Wednesday, 12 June 2013

Information Theory

John R. Pierce, 1980 [1961]

Claude E. Shannon and Warren Weaver, 1949 [1998]
(June 2013)

One of these books is a very dense, technical work, heavy on the jargon and academic prose and littered with equations and diagrams that are very difficult for the layperson to get their head around. And the other is worse.

So I finally committed to reading the damn things. The Pierce book seems to be widely regarded as the standard overview and obviously the Weaver/Shannon volume is the Patient Zero of the whole sorry mess.

The maths started off as just about barely comprehensible and then very quickly accelerated away from my grasp. Conceptually the learning curve was initially less steep. The first few chapters of Pierce were testing but interesting and manageable; then he starts talking about multi-dimensional hyperspheres and writing perfectly cromulent sentences like the one below. Suddenly that learning curve turns into a cliff; the ground disappears and you’re left momentarily hovering in mid-air with your conceptual legs whirring away before realisation hits, leaving your intellect with barely enough time to look to camera and hold up a handpainted ‘Help!’ sign before the plummet commences.

“The noise figure is the ratio of the total output noise, including noise due to Johnson noise for a temperature of 293° Kelvin at the input and noise produced in the receiver, to the amplified Johnson noise alone.”

This is a quantum sentence. Dealing as Information Theory does with ideas of binary encoding and the extraction of meaning and order from chaos and entropy, it’s entirely appropriate that we should end up with sentences like this; a sentence that flips wholly between complete lucidity and utter incomprehensibility with each successive rereading without passing through any intermediate states in between. Clearly the only sensible thing to do is to shut it in a box with a radioactive trigger and some poison and never open the lid again. Or at least until you’re sure it’s dead…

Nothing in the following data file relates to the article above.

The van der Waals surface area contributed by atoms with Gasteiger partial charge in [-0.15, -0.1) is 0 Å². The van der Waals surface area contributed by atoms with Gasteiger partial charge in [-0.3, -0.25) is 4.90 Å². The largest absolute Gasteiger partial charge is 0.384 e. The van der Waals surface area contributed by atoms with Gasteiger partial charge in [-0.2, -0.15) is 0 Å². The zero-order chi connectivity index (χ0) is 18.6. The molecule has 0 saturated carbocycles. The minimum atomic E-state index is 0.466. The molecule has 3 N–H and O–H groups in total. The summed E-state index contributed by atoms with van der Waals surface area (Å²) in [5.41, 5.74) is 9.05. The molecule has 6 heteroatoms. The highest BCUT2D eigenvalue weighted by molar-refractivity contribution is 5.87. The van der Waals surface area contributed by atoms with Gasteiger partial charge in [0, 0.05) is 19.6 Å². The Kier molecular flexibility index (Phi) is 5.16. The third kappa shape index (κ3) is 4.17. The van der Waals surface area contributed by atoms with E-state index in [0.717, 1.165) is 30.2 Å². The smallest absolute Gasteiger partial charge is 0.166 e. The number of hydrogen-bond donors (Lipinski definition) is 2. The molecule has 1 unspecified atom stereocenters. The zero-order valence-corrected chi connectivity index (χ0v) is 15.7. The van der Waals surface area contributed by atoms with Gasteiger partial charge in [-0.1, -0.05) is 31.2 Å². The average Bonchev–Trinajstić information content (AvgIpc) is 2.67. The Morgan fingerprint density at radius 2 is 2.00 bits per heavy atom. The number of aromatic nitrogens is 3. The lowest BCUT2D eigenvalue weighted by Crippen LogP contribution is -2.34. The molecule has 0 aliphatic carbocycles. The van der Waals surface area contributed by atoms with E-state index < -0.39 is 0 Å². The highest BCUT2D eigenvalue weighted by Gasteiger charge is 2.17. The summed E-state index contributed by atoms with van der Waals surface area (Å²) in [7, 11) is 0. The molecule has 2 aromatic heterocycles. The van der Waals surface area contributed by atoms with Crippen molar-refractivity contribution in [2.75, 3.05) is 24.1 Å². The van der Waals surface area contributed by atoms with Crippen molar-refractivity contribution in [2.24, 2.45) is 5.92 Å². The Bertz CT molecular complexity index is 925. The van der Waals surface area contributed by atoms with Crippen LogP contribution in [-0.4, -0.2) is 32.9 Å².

I shall, in due course, be putting up some more constructive thoughts over at the other place, but it’ll take a while to boil them all down into anything even approaching coherence or applicability. Like the cat, I wouldn’t hold your breath.


  1. I once had a seminar course in Hegel's "Phenomenology of Mind"... As an undergrad you just figure you are stupid when you read that; however, once I read secondary works on it, I realized he was a spectacularly bad writer, with some interesting but wrong-headed notions. Lesson? Read a precis when the going gets tough. Life's too short.

    1. Interestingly, I've been reading almost the exact opposites of precis(es?) here, in that as each volume (read a couple of other books on this a while back) has got less and less pop-science and more technical, they've been getting shorter and shorter. Makes you realise just how dense the original was. In case that wasn't immediately obvious just from looking at it. Although otherwise you make a very valid point.

  2. Hey, nice!... Signals and noise sounds like you'll be dealing with Fourier transforms and such. Good stuff!

    1. Thought this might be up your street. Yep, they feature, but I'm more taken with the possibilities of Zipf's Law and Markov chains. I instinctively feel they could be quite powerful ways of explaining important things about language, but can't quite nail it down to specifics, or at least ones I can actually use.

      Of course it's just as likely I'm being seduced simply because they have funny foreign names.

  3. I know how you feel as I was in the same position a few years back. Certainly Pierce and Warren Weaver's intro to Shannon's original work are much more accessible than Shannon's work by itself depending on your level of mathematical sophistication. Read them a couple of times while skimming through the equations. Then take out a pencil and paper and work your way through some of the equations. This will make things infinitely easier going as most (if not all) mathematics isn't meant to be read quickly and easily like a novel.

    If it helps, Khan Academy has some intro videos on information theory:

    1. Thanks for the comment and the pep-talk.

      I'll be honest, the maths is way down the road at the moment. At the moment It's all about how I can make the ideas work for me. There may come a point where I need to plug in some numbers but that's probably a long, long way off.